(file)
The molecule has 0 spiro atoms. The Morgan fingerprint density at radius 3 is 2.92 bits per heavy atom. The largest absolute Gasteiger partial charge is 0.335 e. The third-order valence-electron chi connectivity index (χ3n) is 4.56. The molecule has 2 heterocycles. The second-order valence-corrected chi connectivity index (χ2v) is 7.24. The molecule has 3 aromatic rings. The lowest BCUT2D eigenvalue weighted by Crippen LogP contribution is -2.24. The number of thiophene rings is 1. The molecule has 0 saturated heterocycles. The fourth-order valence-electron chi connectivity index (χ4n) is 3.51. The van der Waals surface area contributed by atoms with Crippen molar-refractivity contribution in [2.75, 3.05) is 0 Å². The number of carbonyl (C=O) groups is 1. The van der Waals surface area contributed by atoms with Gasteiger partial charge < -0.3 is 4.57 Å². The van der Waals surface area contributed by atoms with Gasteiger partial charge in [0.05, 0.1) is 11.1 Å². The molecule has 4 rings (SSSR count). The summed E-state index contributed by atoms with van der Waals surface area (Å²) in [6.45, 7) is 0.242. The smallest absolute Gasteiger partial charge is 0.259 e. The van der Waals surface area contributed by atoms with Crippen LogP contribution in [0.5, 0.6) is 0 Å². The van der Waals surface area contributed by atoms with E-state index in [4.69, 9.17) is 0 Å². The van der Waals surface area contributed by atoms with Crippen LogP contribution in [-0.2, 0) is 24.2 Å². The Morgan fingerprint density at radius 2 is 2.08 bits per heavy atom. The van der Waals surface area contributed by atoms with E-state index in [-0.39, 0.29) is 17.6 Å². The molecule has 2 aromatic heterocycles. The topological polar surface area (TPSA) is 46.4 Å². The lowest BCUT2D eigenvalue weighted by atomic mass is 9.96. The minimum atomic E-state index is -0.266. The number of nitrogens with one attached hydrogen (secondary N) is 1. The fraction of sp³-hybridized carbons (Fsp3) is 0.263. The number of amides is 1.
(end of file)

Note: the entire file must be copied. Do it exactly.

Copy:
The molecule has 0 spiro atoms. The Morgan fingerprint density at radius 3 is 2.92 bits per heavy atom. The largest absolute Gasteiger partial charge is 0.335 e. The third-order valence-electron chi connectivity index (χ3n) is 4.56. The molecule has 2 heterocycles. The second-order valence-corrected chi connectivity index (χ2v) is 7.24. The molecule has 3 aromatic rings. The lowest BCUT2D eigenvalue weighted by Crippen LogP contribution is -2.24. The number of thiophene rings is 1. The molecule has 0 saturated heterocycles. The fourth-order valence-electron chi connectivity index (χ4n) is 3.51. The van der Waals surface area contributed by atoms with Crippen molar-refractivity contribution in [2.75, 3.05) is 0 Å². The number of carbonyl (C=O) groups is 1. The van der Waals surface area contributed by atoms with Gasteiger partial charge < -0.3 is 4.57 Å². The van der Waals surface area contributed by atoms with Gasteiger partial charge in [0.05, 0.1) is 11.1 Å². The molecule has 4 rings (SSSR count). The summed E-state index contributed by atoms with van der Waals surface area (Å²) in [6.45, 7) is 0.242. The smallest absolute Gasteiger partial charge is 0.259 e. The van der Waals surface area contributed by atoms with Crippen LogP contribution in [0.5, 0.6) is 0 Å². The van der Waals surface area contributed by atoms with E-state index in [4.69, 9.17) is 0 Å². The van der Waals surface area contributed by atoms with Crippen LogP contribution in [-0.2, 0) is 24.2 Å². The Morgan fingerprint density at radius 2 is 2.08 bits per heavy atom. The van der Waals surface area contributed by atoms with E-state index in [-0.39, 0.29) is 17.6 Å². The molecule has 2 aromatic heterocycles. The topological polar surface area (TPSA) is 46.4 Å². The lowest BCUT2D eigenvalue weighted by atomic mass is 9.96. The minimum atomic E-state index is -0.266. The number of nitrogens with one attached hydrogen (secondary N) is 1. The fraction of sp³-hybridized carbons (Fsp3) is 0.263. The number of amides is 1.